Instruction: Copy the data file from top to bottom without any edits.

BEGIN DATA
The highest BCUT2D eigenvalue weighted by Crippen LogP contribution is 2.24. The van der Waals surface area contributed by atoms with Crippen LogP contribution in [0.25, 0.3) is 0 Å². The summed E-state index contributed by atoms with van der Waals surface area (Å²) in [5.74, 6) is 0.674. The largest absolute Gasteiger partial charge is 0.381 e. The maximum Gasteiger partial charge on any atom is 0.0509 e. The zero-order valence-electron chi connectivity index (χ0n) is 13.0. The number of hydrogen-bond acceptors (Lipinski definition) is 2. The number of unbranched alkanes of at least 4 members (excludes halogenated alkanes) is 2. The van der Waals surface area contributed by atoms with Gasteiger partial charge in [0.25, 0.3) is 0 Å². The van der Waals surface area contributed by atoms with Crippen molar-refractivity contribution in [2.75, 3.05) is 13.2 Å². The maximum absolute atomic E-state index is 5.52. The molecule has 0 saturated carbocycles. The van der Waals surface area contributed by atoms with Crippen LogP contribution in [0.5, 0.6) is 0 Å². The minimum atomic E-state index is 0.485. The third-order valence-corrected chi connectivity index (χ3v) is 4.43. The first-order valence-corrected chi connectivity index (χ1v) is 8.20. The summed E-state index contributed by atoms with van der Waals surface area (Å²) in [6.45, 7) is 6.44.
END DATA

The highest BCUT2D eigenvalue weighted by Crippen LogP contribution is 2.24. The van der Waals surface area contributed by atoms with Crippen LogP contribution in [0.25, 0.3) is 0 Å². The summed E-state index contributed by atoms with van der Waals surface area (Å²) in [5.74, 6) is 0.674. The largest absolute Gasteiger partial charge is 0.381 e. The maximum Gasteiger partial charge on any atom is 0.0509 e. The zero-order valence-electron chi connectivity index (χ0n) is 13.0. The number of hydrogen-bond acceptors (Lipinski definition) is 2. The number of unbranched alkanes of at least 4 members (excludes halogenated alkanes) is 2. The van der Waals surface area contributed by atoms with Gasteiger partial charge in [0.25, 0.3) is 0 Å². The van der Waals surface area contributed by atoms with Crippen molar-refractivity contribution in [2.75, 3.05) is 13.2 Å². The maximum absolute atomic E-state index is 5.52. The molecule has 0 saturated carbocycles. The van der Waals surface area contributed by atoms with Crippen LogP contribution in [0.5, 0.6) is 0 Å². The minimum atomic E-state index is 0.485. The third-order valence-corrected chi connectivity index (χ3v) is 4.43. The first-order valence-corrected chi connectivity index (χ1v) is 8.20. The summed E-state index contributed by atoms with van der Waals surface area (Å²) in [6.45, 7) is 6.44.